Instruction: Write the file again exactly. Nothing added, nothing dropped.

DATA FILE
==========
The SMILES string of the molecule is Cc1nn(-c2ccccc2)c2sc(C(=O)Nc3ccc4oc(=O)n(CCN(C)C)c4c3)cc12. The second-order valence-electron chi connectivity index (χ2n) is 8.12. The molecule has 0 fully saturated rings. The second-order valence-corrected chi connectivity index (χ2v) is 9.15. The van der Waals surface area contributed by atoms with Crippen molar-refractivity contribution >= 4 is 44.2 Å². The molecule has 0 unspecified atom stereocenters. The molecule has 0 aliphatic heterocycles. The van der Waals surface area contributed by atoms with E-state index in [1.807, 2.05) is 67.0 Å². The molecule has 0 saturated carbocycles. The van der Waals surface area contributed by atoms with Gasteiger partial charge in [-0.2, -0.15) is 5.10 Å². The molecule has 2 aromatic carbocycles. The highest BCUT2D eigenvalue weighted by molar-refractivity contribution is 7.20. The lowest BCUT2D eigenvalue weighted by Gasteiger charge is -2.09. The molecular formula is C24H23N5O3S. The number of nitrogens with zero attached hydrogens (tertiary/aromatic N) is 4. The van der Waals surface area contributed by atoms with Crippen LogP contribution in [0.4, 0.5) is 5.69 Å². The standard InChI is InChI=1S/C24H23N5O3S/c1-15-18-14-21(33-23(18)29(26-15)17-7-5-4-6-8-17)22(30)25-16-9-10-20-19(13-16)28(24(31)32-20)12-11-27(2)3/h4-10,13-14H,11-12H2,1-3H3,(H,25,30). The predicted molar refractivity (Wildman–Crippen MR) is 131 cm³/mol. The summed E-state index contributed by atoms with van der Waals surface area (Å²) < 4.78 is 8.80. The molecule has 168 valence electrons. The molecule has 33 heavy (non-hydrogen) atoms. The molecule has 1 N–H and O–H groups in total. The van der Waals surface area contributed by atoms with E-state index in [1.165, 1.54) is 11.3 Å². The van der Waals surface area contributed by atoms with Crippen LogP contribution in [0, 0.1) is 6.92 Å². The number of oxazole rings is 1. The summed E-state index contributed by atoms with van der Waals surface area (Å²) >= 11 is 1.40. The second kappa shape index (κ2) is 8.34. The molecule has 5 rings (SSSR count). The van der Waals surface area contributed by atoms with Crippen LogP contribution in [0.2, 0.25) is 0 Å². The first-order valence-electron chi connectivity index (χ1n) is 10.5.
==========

The SMILES string of the molecule is Cc1nn(-c2ccccc2)c2sc(C(=O)Nc3ccc4oc(=O)n(CCN(C)C)c4c3)cc12. The second-order valence-electron chi connectivity index (χ2n) is 8.12. The molecule has 0 fully saturated rings. The second-order valence-corrected chi connectivity index (χ2v) is 9.15. The van der Waals surface area contributed by atoms with Crippen molar-refractivity contribution >= 4 is 44.2 Å². The molecule has 0 unspecified atom stereocenters. The molecule has 0 aliphatic heterocycles. The van der Waals surface area contributed by atoms with E-state index in [1.807, 2.05) is 67.0 Å². The molecule has 0 saturated carbocycles. The van der Waals surface area contributed by atoms with Gasteiger partial charge in [-0.2, -0.15) is 5.10 Å². The molecule has 2 aromatic carbocycles. The highest BCUT2D eigenvalue weighted by molar-refractivity contribution is 7.20. The lowest BCUT2D eigenvalue weighted by Gasteiger charge is -2.09. The molecular formula is C24H23N5O3S. The number of nitrogens with zero attached hydrogens (tertiary/aromatic N) is 4. The van der Waals surface area contributed by atoms with Crippen LogP contribution in [0.4, 0.5) is 5.69 Å². The standard InChI is InChI=1S/C24H23N5O3S/c1-15-18-14-21(33-23(18)29(26-15)17-7-5-4-6-8-17)22(30)25-16-9-10-20-19(13-16)28(24(31)32-20)12-11-27(2)3/h4-10,13-14H,11-12H2,1-3H3,(H,25,30). The predicted molar refractivity (Wildman–Crippen MR) is 131 cm³/mol. The summed E-state index contributed by atoms with van der Waals surface area (Å²) < 4.78 is 8.80. The molecule has 168 valence electrons. The molecule has 33 heavy (non-hydrogen) atoms. The molecule has 1 N–H and O–H groups in total. The van der Waals surface area contributed by atoms with E-state index in [1.165, 1.54) is 11.3 Å². The van der Waals surface area contributed by atoms with Crippen LogP contribution in [0, 0.1) is 6.92 Å². The number of oxazole rings is 1. The summed E-state index contributed by atoms with van der Waals surface area (Å²) >= 11 is 1.40. The second kappa shape index (κ2) is 8.34. The molecule has 5 rings (SSSR count). The van der Waals surface area contributed by atoms with Crippen LogP contribution in [0.2, 0.25) is 0 Å². The first-order valence-electron chi connectivity index (χ1n) is 10.5.